As previously demonstrated, stereochemical arrangement of the substituents at C-6 and C-7 on ring B profoundly affects bile acid receptor selectivity17. Invariably the presence of the 6α-ethyl and the 7α-hydroxyl groups produces potent agonists with dual FXR/GPBAR1 activity whereas the 6-epimers (6β-ethyl derivatives) are selective GPBAR1 agonists. To access to 3-deoxy-6β-ethylchenodeoxycholane derivatives, compound 24 was treated with MeONa in MeOH for 2 h reaction time affording de-acetylation at C-3 without epimerization at C-6. Tosylation on the crude reaction product furnished 27 that was subjected to the same operative condition described for compound 26, to obtain 28 in 94% yield over two steps. Treatment of 28 with NaBH4 in methanol followed by LiBH4 reduction on the crude reaction product to secure the complete reduction of the methyl ester on the side chain afforded a mixture whose HPLC purification gave pure 13 in a 54% yield respect to the corresponding C7 epimer, compound 14.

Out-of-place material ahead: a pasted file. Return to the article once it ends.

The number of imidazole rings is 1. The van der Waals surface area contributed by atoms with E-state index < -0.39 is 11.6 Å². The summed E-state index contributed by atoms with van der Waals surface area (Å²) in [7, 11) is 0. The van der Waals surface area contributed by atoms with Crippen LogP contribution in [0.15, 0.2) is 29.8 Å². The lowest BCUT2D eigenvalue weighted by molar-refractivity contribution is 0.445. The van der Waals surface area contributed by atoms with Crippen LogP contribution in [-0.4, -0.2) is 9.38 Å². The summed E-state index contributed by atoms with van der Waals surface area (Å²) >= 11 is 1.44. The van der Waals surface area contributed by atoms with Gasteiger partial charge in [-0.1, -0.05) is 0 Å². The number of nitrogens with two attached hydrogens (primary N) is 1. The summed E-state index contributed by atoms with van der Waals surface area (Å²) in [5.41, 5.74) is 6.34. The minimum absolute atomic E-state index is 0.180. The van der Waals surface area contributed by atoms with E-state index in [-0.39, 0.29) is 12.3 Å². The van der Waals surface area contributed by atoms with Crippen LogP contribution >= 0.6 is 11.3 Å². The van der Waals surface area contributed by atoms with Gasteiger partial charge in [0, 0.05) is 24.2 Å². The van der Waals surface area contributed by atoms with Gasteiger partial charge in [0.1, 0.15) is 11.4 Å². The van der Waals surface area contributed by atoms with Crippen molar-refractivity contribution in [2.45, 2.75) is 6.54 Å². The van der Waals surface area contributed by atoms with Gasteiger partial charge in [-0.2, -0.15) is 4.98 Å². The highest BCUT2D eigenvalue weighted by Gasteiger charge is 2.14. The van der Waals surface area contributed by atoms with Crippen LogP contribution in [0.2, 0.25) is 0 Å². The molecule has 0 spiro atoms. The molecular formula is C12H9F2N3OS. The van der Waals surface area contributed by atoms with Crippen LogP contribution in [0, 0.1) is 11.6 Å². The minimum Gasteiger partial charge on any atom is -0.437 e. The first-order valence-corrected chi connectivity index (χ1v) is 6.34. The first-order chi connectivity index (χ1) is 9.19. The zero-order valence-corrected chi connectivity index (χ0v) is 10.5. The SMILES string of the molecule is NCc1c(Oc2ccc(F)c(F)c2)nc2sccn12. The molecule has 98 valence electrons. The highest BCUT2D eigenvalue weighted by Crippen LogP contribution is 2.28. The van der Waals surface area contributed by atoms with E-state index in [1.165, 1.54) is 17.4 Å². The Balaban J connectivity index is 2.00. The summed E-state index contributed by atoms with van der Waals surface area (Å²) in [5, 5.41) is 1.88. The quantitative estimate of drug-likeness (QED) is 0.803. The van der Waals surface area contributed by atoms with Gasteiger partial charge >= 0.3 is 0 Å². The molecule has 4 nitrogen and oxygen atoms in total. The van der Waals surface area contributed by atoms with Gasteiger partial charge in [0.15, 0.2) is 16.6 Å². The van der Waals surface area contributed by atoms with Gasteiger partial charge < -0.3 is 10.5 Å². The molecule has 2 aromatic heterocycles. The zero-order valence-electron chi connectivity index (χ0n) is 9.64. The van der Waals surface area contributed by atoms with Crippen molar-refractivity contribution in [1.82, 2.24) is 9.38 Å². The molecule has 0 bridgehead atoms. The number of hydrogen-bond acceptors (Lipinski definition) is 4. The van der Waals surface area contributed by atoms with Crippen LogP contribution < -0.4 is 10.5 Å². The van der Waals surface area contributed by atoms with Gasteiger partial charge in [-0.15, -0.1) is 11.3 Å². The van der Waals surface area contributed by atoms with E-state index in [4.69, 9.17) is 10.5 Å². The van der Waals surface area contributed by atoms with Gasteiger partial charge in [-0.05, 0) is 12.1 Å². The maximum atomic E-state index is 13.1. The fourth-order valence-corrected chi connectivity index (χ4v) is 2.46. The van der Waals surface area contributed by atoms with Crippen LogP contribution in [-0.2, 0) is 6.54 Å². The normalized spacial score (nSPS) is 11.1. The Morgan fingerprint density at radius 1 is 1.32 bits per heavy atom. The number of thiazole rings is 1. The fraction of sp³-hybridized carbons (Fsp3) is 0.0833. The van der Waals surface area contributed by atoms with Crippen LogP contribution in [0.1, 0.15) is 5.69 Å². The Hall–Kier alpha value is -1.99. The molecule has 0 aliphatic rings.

Modification on 6-ethylchenodeoxycholane scaffold in the preparation of subset B derivatives (Fig. 4)
As previously demonstrated, modification at C-3 impacts on BAs selectivity and activity towards FXR and GPBAR1. Isomerization of the 3R-hydroxyl group on LCA robustly attenuates the agonistic activity on GPBAR1 with iso-LCA less potent respect to the cognate LCA. On the other hand, isochenodeoxycholic acid (iso-CDCA) is more potent than CDCA in transactivating FXR and notably has only very weak activity towards GPBAR117.
With this background in mind, our speculation on 6-ethylchenodeoxycholane scaffold was expanded to the preparation of 3β-hydroxyl derivatives.
As depicted in Fig. 4, in a convergent protocol, inversion at C-3 on 27 with potassium acetate in DMF/H2O followed by treatment with MeONa/MeOH gave 29 (74% over two steps) that was used as starting material in the synthesis of derivatives 15–19. In detail NaOH hydrolysis followed by LiBH4 treatment gave 17 and small amounts (about 10%) of the corresponding 7β-hydroxyl derivative 18, efficiently separated by HPLC. Tauro-conjugation on a small aliquot of 17 proceeded smoothly with the formation of 19 in good chemical yield. In a parallel protocol, intermediated 29 was subjected to LiBH4 treatment affording alcohol 15 in presence of a small amount of 6α-ethyl-3β,7β-dihydroxy-5β-cholan-24-ol (16).